Friday, October 07, 2005

Notebook and Pen, Luggage to Attend 

Here's a photo of my luggage in Bunbury's Jaycee's Park, across the railway tracks from the Bunbury Railway Station. Why is my backpack in Jaycee's Park? Because there isn't anywhere in Australia where you can leave your luggage unattended. I'd hoped to somehow cross both Picton and Sandridge roads and grab a quick coffee at The Forum during the hour or so between the bus from Albany arriving in Bunbury and the bus to Augusta leaving. After huffing off to the park I realised that perhaps one shouldn't complain if the vending machine yields a Toblerone and you have an hour to spend lying in the park on a sunny afternoon. backpack, calico shopping bag, open handbag, camera case on grass

In Perth over the weekend I noticed Transperth's signs asking telling us 'See something, say something.' For some reason I didn't equate this with security - I thought maybe I could make a suggestion or, should my vision loss be reversed, tell somebody. As if I wouldn't be cartwheeling around the platform, crying, whooping and hugging strangers if that should happen. Okay, so I realised Transperth's signs aren't specifically painted up for my benefit should a miracle occur. But only when I could read the small print (fortunately, this didn't involve crossing the tracks) did I realise they meant if I saw something suspicious, I should let them know.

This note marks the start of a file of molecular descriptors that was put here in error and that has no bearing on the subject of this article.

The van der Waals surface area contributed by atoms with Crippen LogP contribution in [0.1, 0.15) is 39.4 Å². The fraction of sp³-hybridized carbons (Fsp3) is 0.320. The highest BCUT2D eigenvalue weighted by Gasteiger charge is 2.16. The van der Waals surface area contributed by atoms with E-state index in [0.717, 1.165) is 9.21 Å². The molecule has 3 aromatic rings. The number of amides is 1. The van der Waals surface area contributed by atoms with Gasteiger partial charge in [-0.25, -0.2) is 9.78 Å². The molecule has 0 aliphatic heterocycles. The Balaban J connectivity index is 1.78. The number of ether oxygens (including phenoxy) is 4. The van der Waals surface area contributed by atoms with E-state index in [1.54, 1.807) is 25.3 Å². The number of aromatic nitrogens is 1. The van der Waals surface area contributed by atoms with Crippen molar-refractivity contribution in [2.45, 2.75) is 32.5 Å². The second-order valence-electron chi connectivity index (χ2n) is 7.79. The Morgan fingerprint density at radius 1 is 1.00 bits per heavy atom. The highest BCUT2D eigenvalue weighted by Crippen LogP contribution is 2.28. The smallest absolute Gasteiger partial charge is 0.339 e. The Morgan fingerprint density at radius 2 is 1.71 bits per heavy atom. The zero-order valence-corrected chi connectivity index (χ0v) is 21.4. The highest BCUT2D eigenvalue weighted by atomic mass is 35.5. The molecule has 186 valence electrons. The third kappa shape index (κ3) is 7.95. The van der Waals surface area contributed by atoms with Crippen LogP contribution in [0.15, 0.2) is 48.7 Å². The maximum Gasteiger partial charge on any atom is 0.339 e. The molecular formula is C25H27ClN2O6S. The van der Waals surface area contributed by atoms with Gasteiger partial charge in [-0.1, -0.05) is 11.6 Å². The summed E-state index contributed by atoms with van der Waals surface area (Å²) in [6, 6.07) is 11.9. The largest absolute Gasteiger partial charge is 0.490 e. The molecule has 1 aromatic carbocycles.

I saw unattended luggage on my second last trip to Perth and asked a lady if she knew whose it was. She told me she didn't know but that whoever owned it had probably gone to the toilet. Ye-eah! I love that we're so trusting we'll leave our bags on a platform while we nip off to the loos. I worry we're so trusting. I'm sure I'm not the only Australian hoping that any visiting terrorists will check out the lifestyle here and decide to learn how to surf instead.

According to VICSIG, there's a similar campaign to 'See something, say something' in Victoria. People are asked to report seeing anybody taking a particular interest in the public transport system - people taking notes or photographs, for example. People like me but with less focus on the tactile ground surface indicators. Now my backpack and my notebook could cause people to freak out.

Agent FareEvader talks more about the potential for rail enthusiasts to help, rather than hinder, security efforts in 'Not in the Current Climate, Sir' (Hecho en Mexico, 4 October 2005). I hope the rail enthusiasts (or gunzels, as Agent FareEvader calls them) can make a difference. Most other public transport users are pretending they're somewhere else, just to get where they're going.

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